Tag Archives: rig

Sketches for a sailing 15ft Julie skiff

Julie skiff sailing version

Sketches of the proposed sailing version of the 15ft 8in Julie skiff. Click on the picture for a larger version on the drawings

I’ve been away for a few days, and took the opportunity of a couple of quiet days to noodle these initial sketches for a sailing version of the Julie skiff.

The hull remains the same as the rowing version, but is half-decked and fitted with two standing lugs, much like those many readers will have seen fitted to Onawind Blue. The sail area is 100sqft or so divided two-thirds and one-third between the mainsail and mizzen respectively. I think that’s probably quite enough for a narrow hull like this, but also that it could be quite some fun on a windy day. I should add that it’s rather a one-man boat despite its length – I suspect that it will perform best with a crew of up 300lbs.

What do you say? Is anyone out there in intheboatshed.net reader land interested in this boat? Polite answers please either to gmatkin@gmail.com – or if they’re really clean to the comments link below!

For more on the Julie skiff, click here, here and here.

Don’t miss something good. Subscribe to our free weekly email newsletter.

Advertisements

Edwin Schoettle on catboats, Gavin Atkin on what’s wrong with yachts and yachties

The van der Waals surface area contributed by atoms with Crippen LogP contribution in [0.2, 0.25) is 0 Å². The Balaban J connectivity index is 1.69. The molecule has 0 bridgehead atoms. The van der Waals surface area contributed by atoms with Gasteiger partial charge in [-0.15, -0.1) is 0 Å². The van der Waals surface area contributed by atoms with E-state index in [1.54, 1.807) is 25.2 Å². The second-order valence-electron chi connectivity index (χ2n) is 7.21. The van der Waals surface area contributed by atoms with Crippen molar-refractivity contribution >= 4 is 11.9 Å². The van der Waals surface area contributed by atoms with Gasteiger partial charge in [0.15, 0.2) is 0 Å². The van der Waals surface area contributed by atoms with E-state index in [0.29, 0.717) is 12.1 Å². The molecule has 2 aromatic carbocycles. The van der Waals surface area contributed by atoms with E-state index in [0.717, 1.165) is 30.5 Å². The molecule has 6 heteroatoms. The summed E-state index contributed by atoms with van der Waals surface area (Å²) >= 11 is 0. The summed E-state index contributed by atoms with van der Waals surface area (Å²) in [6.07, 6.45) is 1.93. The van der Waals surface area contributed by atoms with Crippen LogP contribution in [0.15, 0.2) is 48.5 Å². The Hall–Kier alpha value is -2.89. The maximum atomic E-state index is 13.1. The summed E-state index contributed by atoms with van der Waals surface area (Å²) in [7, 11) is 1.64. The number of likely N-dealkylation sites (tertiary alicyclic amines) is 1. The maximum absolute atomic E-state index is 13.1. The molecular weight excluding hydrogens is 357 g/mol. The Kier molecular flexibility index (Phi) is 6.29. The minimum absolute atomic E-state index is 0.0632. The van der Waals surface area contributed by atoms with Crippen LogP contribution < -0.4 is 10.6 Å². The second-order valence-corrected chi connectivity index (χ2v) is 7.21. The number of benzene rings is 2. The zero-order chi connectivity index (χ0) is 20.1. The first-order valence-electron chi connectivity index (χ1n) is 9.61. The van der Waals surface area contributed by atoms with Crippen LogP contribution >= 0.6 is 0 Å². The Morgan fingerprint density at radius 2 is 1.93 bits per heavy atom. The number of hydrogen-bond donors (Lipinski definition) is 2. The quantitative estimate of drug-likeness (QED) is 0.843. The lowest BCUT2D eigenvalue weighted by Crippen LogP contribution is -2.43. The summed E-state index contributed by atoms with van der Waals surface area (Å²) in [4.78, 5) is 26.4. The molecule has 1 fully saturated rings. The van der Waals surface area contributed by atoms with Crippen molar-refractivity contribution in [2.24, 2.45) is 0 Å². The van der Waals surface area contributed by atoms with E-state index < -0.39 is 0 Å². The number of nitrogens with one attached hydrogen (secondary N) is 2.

[ad name=”intheboatshed-post”]

Schoettle on catboats11

Legendary catboat Silent Maid

Edwin Schoettle’s classic Sailing Craft published in 1928 is a fabulous big old book of nearly 800 pages – so I hope no-one will mind me posting a few of them. And perhaps my post will serve to keep the memory alight.

I’d like to explain why I’ve been thinking about the catboat lately.

I’ve complained for years that many yachties  motor or motor sail for much of the time and I’ve often wondered what the reason might be. Well, I’ve come to think that it isn’t laziness or a dislike of sailing. The reason why they’re reluctant to use their full sailplan is that they’re either sailing alone, or effectively doing so, and don’t want the fag of having to manage sails, winches and sheets as well as steer, navigate and keep a look out.  And because they’re not using their full sail plan their boats are slow without the help of its engine – and that’s why most yachties motor for much of the time.

Looked at another way, it’s because we’re using the wrong rigs.  Instead of the Bermudan sloop with a masthead rig, big foresail, winches and the rest, we could be using rigs that reduce the number of essential control lines to very few – the cat and the cat yawl.

Of course there’s a shortage of cat yawls outside of a few designers offering plans for relatively small boats aimed at the amateur builders, so I’ve been considering the experiences people have had with the catboat.

I’ve no experience with these boats and have no firm opinions to offer, but it’s interesting that Schoettle emerges as such a fan of the catboat. I’m inclined to think a modified form of catboat, perhaps one with the kind of capacious hull that’s long been normal in family cruising boats could be seriously useful to yachtsmen in the era of expensive fuel and growing environmental awareness.

Those who find it difficult to swallow the idea of the Bermudan sloop being replaced by a more old fashioned rig might thinking about the argument in a different way – instead of describing the cat or cat yawl rig of the future as being derived from historical yacht types or workboats, just think of them as big Lasers with heavy keels.

Read more about Silent Maid in a recent post at the weblog 70.8%.

Schoettle on catboats1 Schoettle on catboats2 Schoettle on catboats3